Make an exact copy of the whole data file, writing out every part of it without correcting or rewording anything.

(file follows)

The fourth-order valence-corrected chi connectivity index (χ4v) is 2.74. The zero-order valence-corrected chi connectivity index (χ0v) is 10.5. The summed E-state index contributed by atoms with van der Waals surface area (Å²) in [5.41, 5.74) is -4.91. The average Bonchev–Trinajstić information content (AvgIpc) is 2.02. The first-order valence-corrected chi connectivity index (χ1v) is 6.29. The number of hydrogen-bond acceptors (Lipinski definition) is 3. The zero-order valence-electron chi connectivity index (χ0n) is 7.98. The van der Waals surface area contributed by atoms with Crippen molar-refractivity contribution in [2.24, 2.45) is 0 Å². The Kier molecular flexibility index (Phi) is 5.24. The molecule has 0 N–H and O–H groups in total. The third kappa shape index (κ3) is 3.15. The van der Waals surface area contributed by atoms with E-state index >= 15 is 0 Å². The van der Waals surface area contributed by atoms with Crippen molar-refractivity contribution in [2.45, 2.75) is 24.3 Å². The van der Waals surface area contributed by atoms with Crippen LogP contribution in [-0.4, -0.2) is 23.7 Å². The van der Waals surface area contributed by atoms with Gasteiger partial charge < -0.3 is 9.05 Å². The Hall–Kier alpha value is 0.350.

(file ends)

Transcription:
The fourth-order valence-corrected chi connectivity index (χ4v) is 2.74. The zero-order valence-corrected chi connectivity index (χ0v) is 10.5. The summed E-state index contributed by atoms with van der Waals surface area (Å²) in [5.41, 5.74) is -4.91. The average Bonchev–Trinajstić information content (AvgIpc) is 2.02. The first-order valence-corrected chi connectivity index (χ1v) is 6.29. The number of hydrogen-bond acceptors (Lipinski definition) is 3. The zero-order valence-electron chi connectivity index (χ0n) is 7.98. The van der Waals surface area contributed by atoms with Crippen molar-refractivity contribution in [2.24, 2.45) is 0 Å². The Kier molecular flexibility index (Phi) is 5.24. The molecule has 0 N–H and O–H groups in total. The third kappa shape index (κ3) is 3.15. The van der Waals surface area contributed by atoms with E-state index >= 15 is 0 Å². The van der Waals surface area contributed by atoms with Crippen molar-refractivity contribution in [2.45, 2.75) is 24.3 Å². The van der Waals surface area contributed by atoms with Crippen LogP contribution in [-0.4, -0.2) is 23.7 Å². The van der Waals surface area contributed by atoms with Gasteiger partial charge < -0.3 is 9.05 Å². The Hall–Kier alpha value is 0.350.